consideration of these facts compels the conclusion that a bidder's compliance with the National Labor Relations Act may properly be considered as an essential element of responsibility since it renders ulikely the occurrence of one of the principal causes of inability to perform, or delay in performance-the strike. If this is sound reasoning, it follows that a certificate of present compliance, coupled with a promise of future compliance, may be exacted from the bidder.

III. POLICY OF CONGRESS

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Another consideration which may be advanced in support of the compliance clause is that it tends to carry out a progressively developing policy of the Congress to provide for the security and protection of workmen in the execution of government contracts or public works. This policy has found expression in a series of enactments.

In 1890 the Attorney General by way of dictum said that “* a public officer who should let a contract for a larger sum than would otherwise be necessary by reason of a condition that a contractor's employees should work only eight hours a day would directly violate the law." (19 Op. Atty. Gen. 635). Not long thereafter Congress passed the Eight Hour Law of August 1, 1892, ch. 352, 27 Stat. 340 (See 40 U. S. C. A. Sec. 321 et seq.), which established an eight-hour day for all laborers and mechanics employed by the government of the United States or of the District of Columbia, or by any contractor or suhcontractor upon a public work of the United States or of the District of Columbia, etc. By the Act of June 19, 1912, ch. 174, 37 Stat. 137 (40 U. S. C. A. Secs. 324, 525) it was required that every contract by or on behalf of the United States which might require or involve the employment of laborers or mechanics should provide for the eight-hour day except contracts for articles usually bought in the open market, etc. In the Bacon-Davis (or Davis-Bacon) Act of March 3, 1931, ch. 411, 46 Stat. 494, as amended by the act of August 30, 1935, ch. 825, 49 Stat. 711 (10 U. S. C. A. 276 et seq.) Congress took another forward step by requiring that the specifications for contracts in excess of $2,000 and such contracts, for the construction, alteration, or repair of public buildings or public works of the United States or the District of Columbia, which require or involve the employment of laborers or mechanics, must contain a minimum wage clause.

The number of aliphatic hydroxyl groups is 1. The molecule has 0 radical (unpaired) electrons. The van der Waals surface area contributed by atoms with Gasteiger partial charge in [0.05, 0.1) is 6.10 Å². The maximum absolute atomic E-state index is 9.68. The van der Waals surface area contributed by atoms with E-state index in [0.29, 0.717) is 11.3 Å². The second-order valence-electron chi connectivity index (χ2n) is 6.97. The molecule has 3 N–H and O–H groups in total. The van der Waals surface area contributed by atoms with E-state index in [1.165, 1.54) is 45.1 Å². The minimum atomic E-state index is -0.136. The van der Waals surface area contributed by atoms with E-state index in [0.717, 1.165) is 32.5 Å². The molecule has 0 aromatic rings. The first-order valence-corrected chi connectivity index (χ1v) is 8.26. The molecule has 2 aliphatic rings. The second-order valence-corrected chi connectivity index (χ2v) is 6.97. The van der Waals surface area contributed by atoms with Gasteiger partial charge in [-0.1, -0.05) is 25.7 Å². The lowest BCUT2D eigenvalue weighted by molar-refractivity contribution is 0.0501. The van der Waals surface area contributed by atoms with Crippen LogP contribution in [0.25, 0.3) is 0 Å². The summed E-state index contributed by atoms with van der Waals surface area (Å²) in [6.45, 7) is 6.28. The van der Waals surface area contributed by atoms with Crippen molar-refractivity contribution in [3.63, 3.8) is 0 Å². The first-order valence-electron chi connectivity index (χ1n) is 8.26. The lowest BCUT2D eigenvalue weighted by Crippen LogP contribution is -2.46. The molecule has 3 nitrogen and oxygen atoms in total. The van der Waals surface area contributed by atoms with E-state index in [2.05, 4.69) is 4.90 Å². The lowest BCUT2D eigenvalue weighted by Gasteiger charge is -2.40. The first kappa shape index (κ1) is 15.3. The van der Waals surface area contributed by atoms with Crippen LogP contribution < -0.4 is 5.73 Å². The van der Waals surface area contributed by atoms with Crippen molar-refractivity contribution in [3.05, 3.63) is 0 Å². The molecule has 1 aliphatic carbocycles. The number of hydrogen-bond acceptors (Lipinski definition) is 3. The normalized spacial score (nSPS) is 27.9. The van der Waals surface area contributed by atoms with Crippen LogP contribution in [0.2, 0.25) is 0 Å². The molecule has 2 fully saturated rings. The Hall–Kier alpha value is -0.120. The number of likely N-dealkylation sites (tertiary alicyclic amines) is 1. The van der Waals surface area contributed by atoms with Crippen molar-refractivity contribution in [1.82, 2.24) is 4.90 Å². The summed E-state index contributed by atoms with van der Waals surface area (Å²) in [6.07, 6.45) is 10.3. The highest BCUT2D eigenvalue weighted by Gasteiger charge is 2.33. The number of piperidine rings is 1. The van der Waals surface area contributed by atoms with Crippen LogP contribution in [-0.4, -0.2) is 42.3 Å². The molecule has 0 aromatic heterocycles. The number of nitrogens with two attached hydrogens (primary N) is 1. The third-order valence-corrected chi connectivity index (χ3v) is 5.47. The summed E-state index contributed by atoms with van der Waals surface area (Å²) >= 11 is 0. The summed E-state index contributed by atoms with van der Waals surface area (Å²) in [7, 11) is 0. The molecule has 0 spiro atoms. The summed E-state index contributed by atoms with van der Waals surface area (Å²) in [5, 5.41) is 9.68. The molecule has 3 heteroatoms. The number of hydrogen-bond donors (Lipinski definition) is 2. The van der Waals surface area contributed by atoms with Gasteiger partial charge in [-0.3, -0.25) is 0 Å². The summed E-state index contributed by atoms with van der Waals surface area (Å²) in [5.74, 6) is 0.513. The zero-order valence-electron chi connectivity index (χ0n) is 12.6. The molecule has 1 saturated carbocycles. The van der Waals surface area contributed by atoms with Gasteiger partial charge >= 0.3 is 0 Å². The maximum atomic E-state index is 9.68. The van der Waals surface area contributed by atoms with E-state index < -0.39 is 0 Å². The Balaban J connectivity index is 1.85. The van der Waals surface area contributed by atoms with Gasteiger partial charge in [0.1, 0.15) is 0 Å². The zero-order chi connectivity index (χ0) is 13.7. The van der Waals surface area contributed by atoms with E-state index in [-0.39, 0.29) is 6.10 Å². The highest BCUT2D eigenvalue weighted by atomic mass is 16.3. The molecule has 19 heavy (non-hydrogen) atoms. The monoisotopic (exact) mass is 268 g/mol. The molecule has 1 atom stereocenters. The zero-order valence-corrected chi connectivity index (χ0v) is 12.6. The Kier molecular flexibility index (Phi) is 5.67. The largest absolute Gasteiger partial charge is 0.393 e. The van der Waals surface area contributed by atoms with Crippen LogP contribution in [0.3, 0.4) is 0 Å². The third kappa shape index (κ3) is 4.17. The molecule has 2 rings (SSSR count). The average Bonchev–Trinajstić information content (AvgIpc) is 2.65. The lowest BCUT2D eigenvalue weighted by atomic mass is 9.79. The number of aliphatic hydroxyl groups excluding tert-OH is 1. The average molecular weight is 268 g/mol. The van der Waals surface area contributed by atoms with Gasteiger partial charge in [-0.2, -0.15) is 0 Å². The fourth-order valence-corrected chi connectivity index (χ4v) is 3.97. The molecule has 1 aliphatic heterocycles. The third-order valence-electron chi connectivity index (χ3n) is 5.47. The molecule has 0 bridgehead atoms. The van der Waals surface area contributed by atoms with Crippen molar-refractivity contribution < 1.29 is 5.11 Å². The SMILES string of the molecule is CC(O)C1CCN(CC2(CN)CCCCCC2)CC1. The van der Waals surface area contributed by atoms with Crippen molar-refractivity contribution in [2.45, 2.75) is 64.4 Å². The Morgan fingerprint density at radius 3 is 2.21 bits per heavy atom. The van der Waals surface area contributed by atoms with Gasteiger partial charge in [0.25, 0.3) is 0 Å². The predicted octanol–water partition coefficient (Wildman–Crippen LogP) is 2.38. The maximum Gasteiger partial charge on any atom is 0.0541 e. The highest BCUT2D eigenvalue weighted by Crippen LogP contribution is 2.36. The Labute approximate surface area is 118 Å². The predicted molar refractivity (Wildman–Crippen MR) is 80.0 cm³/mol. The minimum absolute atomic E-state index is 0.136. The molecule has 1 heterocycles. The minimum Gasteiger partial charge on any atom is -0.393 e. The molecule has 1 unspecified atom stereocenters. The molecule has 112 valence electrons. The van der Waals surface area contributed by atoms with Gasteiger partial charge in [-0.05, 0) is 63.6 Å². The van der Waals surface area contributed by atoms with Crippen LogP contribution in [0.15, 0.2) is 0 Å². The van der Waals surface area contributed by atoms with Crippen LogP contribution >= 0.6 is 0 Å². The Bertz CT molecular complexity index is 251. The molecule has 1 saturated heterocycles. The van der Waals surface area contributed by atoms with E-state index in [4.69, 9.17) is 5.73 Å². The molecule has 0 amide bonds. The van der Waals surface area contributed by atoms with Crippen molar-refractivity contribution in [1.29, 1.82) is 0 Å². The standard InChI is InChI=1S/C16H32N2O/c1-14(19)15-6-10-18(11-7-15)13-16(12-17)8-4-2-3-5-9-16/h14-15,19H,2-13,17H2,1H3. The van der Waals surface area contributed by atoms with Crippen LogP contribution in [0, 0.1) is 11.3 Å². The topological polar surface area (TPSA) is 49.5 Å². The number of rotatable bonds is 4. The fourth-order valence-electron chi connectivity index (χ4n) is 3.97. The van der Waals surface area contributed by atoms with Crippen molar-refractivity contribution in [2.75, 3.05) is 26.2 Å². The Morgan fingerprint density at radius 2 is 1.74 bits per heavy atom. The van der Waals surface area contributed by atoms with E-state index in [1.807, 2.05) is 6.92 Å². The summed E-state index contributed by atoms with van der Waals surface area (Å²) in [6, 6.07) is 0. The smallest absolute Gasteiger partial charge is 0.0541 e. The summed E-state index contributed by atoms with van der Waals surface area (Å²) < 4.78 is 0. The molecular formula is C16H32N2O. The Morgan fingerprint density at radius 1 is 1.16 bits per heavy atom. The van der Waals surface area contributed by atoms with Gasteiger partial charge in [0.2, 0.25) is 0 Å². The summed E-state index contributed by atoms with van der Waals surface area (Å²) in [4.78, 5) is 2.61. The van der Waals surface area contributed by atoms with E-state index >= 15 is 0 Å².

The act of June 13, 1934, ch. 482, 48 Stat. 948 (40 U. S. C. A. 276, 276c), sometimes referred to as the Kick-back Racket Act, makes it a crime to induce any person employed in the construction, prosecution or completion of any public building, public work, or building or work fiananced in whole or in part by loans or grants from the United States, to give up any part of the compensation to which he is entitled, by force, intimidation, threat of dismissal, or any other

means.

Section 3 of the Tennessee Valley Authority Act of 1933 (Act May 18, 1933, ch. 32, 48 Stat. 58, 59, 16 U. S. C. A. Sec. 831b) requires that all contracts to which the Authority is a party and which provides for the employment of laborers and mechanics in the construction, operation, maintenance, or repair of buildings or other projects, shall contain a provision for payment of the prevailing rate of wages to laborers or mechanics.

Section 204 of Title II of the National Industrial Recovery Act (Act June 16, 1933, 48 Stat. 203, 40 U. S. C. A. Sec. 404c) provides that all contracts involving the expenditure of grants for emergency construction of public highways and related projects under Title II shall contain provisions establishing minimum rates of wages and such minimum rates shall be stated in the invi. tation for bids and be included in the proposals for bids. Section 206 of Title II (40 U. S. C. A. Sec. 406) provides that all contracts let for construction projects and/or loans and grants pursuant to the Title shall contain provisions to assure: (1) the exclusion of convict labor; (2) a thirty-hour week so far as practicable and feasible; (3) just and reasonable wages sufficient to provide a standard of living in decency and comfort; (4) preference to (a) ex-servicemen with dependents and (b) citizens and aliens with first papers; and (5) the use of the maximum of human labor in lieu of machinery wherever practicable and consistent with soud economy and public advantage.